Senator HANSON: I’m really happy to speak on the Enhancing Online Safety (Non-consensual Sharing of Intimate Images) Bill 2017.
This bill has come almost 10 years after my own experience of the degrading, embarrassing and false depiction of me, courtesy of Neil Breen, on the front page of The Sunday Mail and The Sunday Telegraph in March 2009. It was one week—actually it wasn’t even a week; it was six days—out from the 2009 Queensland state election in which I was standing as a candidate. I woke up on that Sunday morning. I bought the paper and saw these images of a woman who was partially nude and the claims that they were pictures of me. Of course, I contacted the newspapers and said, ‘They are not pictures of me.’ I was getting calls in regard to this. Of course my immediate family knew. Even my ex-husband made it quite clear, ‘That’s not her.’ This went on for a week. The newspaper stood by that they were images of me. The dates, the times and the ages did not add up. This was all because it was political. To go through this experience was terribly embarrassing—imagine what the public thought—so I can understand how people feel about their own images.
I remember the last time I was in parliament there was another image put up of me. The image was of me—as the head of another woman being held by the arms by two black men—and I was delivering a baby. I went to the minister with regard to this-this organisation was funded through the ABC—and nothing was done about it. So, yes, it is well and truly overdue for something to be done about this.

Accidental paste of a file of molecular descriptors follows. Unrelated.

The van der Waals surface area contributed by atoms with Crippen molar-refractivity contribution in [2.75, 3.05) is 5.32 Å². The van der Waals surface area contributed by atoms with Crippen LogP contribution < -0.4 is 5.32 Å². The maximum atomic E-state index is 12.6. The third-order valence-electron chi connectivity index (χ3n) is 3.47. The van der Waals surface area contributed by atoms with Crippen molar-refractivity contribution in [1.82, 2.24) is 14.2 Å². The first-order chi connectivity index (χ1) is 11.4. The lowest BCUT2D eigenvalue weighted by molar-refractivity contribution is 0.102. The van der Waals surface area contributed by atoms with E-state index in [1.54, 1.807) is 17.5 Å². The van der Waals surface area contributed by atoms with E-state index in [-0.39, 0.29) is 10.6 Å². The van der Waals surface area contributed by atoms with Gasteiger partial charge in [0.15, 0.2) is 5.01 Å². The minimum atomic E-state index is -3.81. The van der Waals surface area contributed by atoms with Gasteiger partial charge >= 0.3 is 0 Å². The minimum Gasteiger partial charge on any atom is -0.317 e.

I explain with this that, as the old saying goes, sometimes it takes two to tango. I say to anyone out there who thinks that intimate images of themselves are okay to send via text message or email: ‘Stop it. Keep it for the bedroom.’ People, regardless of your age, it’s in what is told to you by your parents and how you feel about yourself: people have to take responsibility for their own actions. Young people who get requests for intimate images of themselves early in relationships should not do it. Relationships don’t always last, and the person they are with may very well turn nasty on them. I’m very pleased to say that One Nation are a part of putting a dent in this abhorrent trend of shaming people using online methods and intimate images, but I reiterate: I want every man, woman and young adult to know that they too must play a role in ensuring their private photos are kept private.
There are some amendments that will be moved today. The Xenophon amendment will make this a criminal offence. One Nation will not be supporting that amendment, on the basis that we have a Criminal Code that covers a lot of this. We have to be very careful here. The younger generation—those under 18 years of age—are taking pictures of themselves and their friends. If you make it a criminal offence, this will be a mark against them for the rest of their lives. We know they do some stupid things, but a criminal record affects your visa, job applications, profession and blue card, and travelling overseas. I suggest we don’t make this a criminal offence. Another thing: if you don’t make it a criminal offence for those who are underage, people who are of adult age will then blame someone who is underage. I just don’t feel that we should be making it a criminal offense.
Labor has put up an amendment to review this in three years time. I do support that. I think it should be reviewed. Let’s look at the bill as a whole as it is at the moment. I think the civil penalties will go far enough. We can then review it. If it’s not working, then we can address it in three years time.
There has been talk in the chamber today of whether it should be an offence to take a photo of anyone wearing a burqa. We have an Australian standard. If they are photographed wearing a burqa, that’s not offensive to the Australian people and it should not come into the act. The burqa is not a religious requirement, so I don’t believe that should even come into it. We have our standards—what we find offensive and what intimate images should not be shown and put across or texted. I commend the bill. We will be supporting this.
Chamber Senate on 13/02/2018Item BILLS – Enhancing Online Safety (Non-consensual Sharing of Intimate Images) Bill 2017 – Second Reading Speaker: Hanson, Sen Pauline
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